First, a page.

- WHITE PAPERS
Beverages have been called the "holy grail of profitability." Their high-margins are reason enough for operators to experiment a little with broader offerings.
But there's much more to this trend. Restaurant visits are increasingly driven by beverages, and consumers want diversity — in the morning, for lunch, for a snack and late into the evening.
The worlds of fast food, casual food, fine food and even pizza are no longer defined only by center-of-the-plate entrées and creative sides. The beverage menu also is pouring into the spotlight.
In our newly published "2014 Beverage Trends" report — our first to focus specifically on drinks — we take a look at what trends operators are seeing in their restaurants and what they predict for the future for this critical menu component. In addition to the nearly 500 operators who took the survey, we polled 1,100 consumers to learn what they want, and how and where they want it.
Overall, consumers told us they want more coffee, tea and alcohol options from restaurants. For the youngest demographic — the Millennials — tea is as significant a driver as coffee. Consumers across the board said they want more tea options represented on menus, including sweet, flavored and iced.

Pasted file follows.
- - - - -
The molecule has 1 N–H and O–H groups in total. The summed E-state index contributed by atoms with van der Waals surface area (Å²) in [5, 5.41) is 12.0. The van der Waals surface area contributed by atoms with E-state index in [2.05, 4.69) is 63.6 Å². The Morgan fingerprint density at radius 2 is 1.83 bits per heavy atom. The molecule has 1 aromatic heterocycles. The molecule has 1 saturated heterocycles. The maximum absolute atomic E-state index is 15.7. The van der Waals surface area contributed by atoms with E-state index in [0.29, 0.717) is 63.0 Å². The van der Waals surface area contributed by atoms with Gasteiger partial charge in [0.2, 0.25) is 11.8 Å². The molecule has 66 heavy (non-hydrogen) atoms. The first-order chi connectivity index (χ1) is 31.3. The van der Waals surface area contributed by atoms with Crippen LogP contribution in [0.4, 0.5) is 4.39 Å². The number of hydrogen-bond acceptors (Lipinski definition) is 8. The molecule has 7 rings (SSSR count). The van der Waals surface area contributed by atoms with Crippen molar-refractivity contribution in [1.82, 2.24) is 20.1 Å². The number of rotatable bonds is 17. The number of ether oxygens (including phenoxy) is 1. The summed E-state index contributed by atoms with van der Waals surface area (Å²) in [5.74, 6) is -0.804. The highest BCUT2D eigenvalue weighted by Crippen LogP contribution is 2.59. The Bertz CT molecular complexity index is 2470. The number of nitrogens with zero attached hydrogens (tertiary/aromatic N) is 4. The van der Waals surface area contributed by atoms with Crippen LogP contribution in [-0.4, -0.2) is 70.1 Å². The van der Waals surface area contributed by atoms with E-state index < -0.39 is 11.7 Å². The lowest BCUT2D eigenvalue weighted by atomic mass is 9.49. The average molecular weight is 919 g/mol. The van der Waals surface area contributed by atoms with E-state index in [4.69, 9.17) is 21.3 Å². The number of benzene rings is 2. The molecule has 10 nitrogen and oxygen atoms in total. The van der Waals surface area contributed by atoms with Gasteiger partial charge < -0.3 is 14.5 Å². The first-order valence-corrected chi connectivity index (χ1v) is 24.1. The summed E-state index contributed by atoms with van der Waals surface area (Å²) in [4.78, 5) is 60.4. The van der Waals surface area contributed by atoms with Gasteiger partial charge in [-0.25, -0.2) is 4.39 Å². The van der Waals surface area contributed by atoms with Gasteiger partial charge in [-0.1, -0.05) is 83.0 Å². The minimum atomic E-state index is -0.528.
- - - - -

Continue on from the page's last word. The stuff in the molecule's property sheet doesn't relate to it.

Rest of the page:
Coffee remains a staple, however, and is especially important for consumers ages 35 and up. Additionally, consumers are warming up to frozen and iced coffee offerings. Lattes, cappuccinos and other espresso-based options are also gaining popularity, especially among the younger demographics.
Operators say they are more bullish about smoothie sales and consumers are seeking out more craft beer options. Smoothies have the "perceived healthy" halo and have also benefited as a meal replacement choice for those on the go. Craft beer has a social advantage, and tends to attract Millennials.
All indications show that soda sales, across demographics, are slipping, and operators' confidence about their rebound is low. Although it remains the most popular beverage listing by far, making up more than half of all beverage sales, operators expect soda to pull in closer to 39 percent of sales two years from now.
Overall, while many consumers haven't dramatically changed their beverage preferences as options have increased, a big handful are actively seeking out healthier options and more flavorful options than they were just two years ago.
The operator and consumer survey results are outlined in detail in the 2014 Beverage Trends report, and are complemented by commentaries from industry experts, including: